I’m going to keep this brief, because you’re not going to stick around for long. I’ve already lost a bunch of you. For every 161 people who landed on this page, about 61 of you, 38 percent are already gone. You bounced in Web traffic jargon, meaning you spent no time engaging…
Over 200+ hand-curated content strategy resources: books, blogs, journals, articles, conferences, and meetups – all in one place!
The biggest mistake with looking at “when” to send to your list is we think that’s our issue. We think we’re getting low open rates because we sent a newsletter at 11am EST on a Wednesday instead of 5am PST on a Thursday.
The best way to get your email opened is to write content worthy of being opened.
I’m in love with the latest Crate & Barrel catalog. I had no idea that Google catalogs existed either. The format, design, interactivity, imagery, and content come together in an amazing way. Definitely a model for marketing publications.
In the six days following its launch, “Snow Fall” received more than 3.5 million pageviews and 2.9 million visitors—nearly a third of whom were new visitors to nytimes.com, according to a New York Times memo.
What made “Snow Fall” both so successful and so widely lauded? The feature marked a big step forward in the evolution of online storytelling. From the earliest stages of developing “Snow Fall,” writers, researchers, designers, developers and multimedia experts all worked together to craft a compelling narrative wreathed in a natural user experience.
So, another day, another online journalism innovation. What does it mean for us and our higher ed newsrooms? Our resources pale in comparison to the Times’—after all, “Snow Fall” took six months and nearly a dozen staffers to bring to life. What does this latest notch in the Gray Lady’s belt mean for higher ed?
A good story needs to be published as quickly as possible or risks losing its appeal.
The same rule applies for content marketing: it needs to be relevant and current, or the reader will move on to something else.
One of the easiest ways to come up with ideas is to take a look at current events and holidays. Christmas or Valentine’s Day coming up? Using these events and linking them with your business can be a unique way to connect with your customers.
The closer the better
Proximity is another crucial factor: if ten people are killed in a bus accident in the centre of your hometown, your local newspaper will undoubtedly consider it front page news. But if 30 people are killed in a bus accident in Tokmok in Kyrgyzstan, it will probably pass unnoticed. It’s essential to know who your audience is and what matters to them.
Great stories don’t just happen. All great stories begin with a great idea.
Re. Typical Day in the Newsroom
An editor hands the reporter a simple assignment. The journalist’s job is to transform the topic into a juicy story with useful information and striking quotes. So, before any words are written, the journalist must brainstorm.
A journalist is trained to see a single idea from every possible angle.
An interview with Rachel Reuben, AVP for Marketing & Communications on Ithaca College’s online marketing strategy.
This is another re-read for me. The Big Red Fez: How to Make Any Web Site Better by Seth Godin is a short book with, by his own admission, some simplistic answers. Every page should have a banana. Ok? What’s a banana? It’s the thing the monkey can find that’s obvious and easy.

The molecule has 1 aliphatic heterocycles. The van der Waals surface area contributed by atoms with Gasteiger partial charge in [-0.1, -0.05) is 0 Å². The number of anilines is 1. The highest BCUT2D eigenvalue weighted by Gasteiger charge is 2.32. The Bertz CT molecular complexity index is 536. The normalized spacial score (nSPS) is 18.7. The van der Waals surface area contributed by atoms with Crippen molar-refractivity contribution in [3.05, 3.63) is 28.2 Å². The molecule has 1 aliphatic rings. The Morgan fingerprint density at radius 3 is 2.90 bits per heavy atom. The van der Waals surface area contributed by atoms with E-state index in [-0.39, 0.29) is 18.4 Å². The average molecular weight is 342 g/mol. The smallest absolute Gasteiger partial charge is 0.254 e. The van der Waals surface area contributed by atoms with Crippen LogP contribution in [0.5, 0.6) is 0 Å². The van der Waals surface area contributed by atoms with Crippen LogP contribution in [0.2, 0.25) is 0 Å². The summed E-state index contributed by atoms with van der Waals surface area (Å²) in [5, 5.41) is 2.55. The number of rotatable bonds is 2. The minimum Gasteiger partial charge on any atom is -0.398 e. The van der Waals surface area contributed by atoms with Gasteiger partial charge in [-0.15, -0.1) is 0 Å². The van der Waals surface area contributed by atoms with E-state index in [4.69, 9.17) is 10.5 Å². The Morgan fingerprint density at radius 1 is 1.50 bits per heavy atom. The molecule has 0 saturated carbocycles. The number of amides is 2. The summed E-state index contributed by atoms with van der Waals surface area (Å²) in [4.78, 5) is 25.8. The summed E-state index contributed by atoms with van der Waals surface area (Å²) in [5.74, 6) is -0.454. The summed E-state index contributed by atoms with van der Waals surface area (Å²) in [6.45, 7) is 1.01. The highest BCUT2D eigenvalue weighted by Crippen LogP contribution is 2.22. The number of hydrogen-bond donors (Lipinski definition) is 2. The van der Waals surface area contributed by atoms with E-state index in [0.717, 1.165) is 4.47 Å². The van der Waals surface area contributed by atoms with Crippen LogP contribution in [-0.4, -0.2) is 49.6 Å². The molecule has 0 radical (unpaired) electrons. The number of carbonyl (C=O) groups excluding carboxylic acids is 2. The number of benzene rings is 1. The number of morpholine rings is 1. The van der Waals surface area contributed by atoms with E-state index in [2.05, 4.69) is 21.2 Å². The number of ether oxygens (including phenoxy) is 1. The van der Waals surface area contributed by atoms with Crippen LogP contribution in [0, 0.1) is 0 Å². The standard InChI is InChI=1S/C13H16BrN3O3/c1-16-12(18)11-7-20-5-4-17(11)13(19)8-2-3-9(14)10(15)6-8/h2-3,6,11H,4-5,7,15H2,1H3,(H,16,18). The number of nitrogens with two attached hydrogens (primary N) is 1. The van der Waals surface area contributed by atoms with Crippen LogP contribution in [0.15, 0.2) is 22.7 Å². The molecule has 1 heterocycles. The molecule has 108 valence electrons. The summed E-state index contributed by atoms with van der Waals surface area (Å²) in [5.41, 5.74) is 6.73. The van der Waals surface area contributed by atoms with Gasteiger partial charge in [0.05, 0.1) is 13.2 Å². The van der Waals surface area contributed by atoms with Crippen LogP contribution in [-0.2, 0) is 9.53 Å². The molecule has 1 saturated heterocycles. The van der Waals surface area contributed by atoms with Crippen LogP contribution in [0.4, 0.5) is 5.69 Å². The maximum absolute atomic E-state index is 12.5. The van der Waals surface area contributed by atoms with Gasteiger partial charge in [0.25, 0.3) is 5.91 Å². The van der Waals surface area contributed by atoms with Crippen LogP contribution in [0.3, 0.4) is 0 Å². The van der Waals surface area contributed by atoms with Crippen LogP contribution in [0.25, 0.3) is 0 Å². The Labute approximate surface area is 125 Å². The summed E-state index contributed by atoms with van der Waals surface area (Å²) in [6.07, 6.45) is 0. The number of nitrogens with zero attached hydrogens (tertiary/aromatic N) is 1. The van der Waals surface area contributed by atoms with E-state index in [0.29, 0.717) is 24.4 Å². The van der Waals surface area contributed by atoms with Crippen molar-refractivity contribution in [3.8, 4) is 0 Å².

But the reality is, unless you have a product or service that’s targeted to only one audience, you really cannot do this. It would be great if we could build a university presence with only the prospective student in mind. The bananas would be easy. However, our web site has to achieve goals for several constituencies. We’re not Amazon selling books. Or Dyson selling vacuums.
I love Seth Godin, and I think he just needs to stay true to his own banana on this one. Stay with being remarkable in marketing and leave usability to the experts. Anyone can point out problems and break-downs in the system. You don’t have to be an expert to do this. The expert finds real solutions to these problems. I’m afraid Godin has only achieved the former.
Lately, I’ve been working on some documentation for a broad set of users. I’m challenged to write snippets of content that they might actually read and find useful.
As I re-read Don’t Make Me Think, the title itself being the most important rule, I wonder if I’ve held to the standards of making text useful. He reminds us to fore go using marketing lingo and use common terms that won’t make the user ponder. We’re task-oriented. We look for the trigger words that will help us complete the task. Too often, marketing folks (like myself) want to invent words to be clever. All we do is frustrate task completion.
Krug says, “Faced with any sort of technology, very few people take the time to read instructions. Instead, we forge ahead and muddle through…” I did a little usability test this week and found that to be exactly true. The user will blow by text that explains the very thing they need to know in an effort to find something intuitive he or she will automagically understand.
A few other nuggets to remember:
It’s not the number of clicks that count, but the amount of effort and thought required I’ve put in to make a choice.
“Happy talk must die.” Users don’t have time for useless words.
Be conventional. It’s ok, and it will bring a level of comfort and familiarity to your users.
What makes for good design is a lot like what makes for good writing– what is effective in a particular context for an audience, achieving a specific purpose.
Watch ordinary users– usability testing is critical.
“‘I don’t like the colors.’– what you can count on at least one user saying in every usability test.”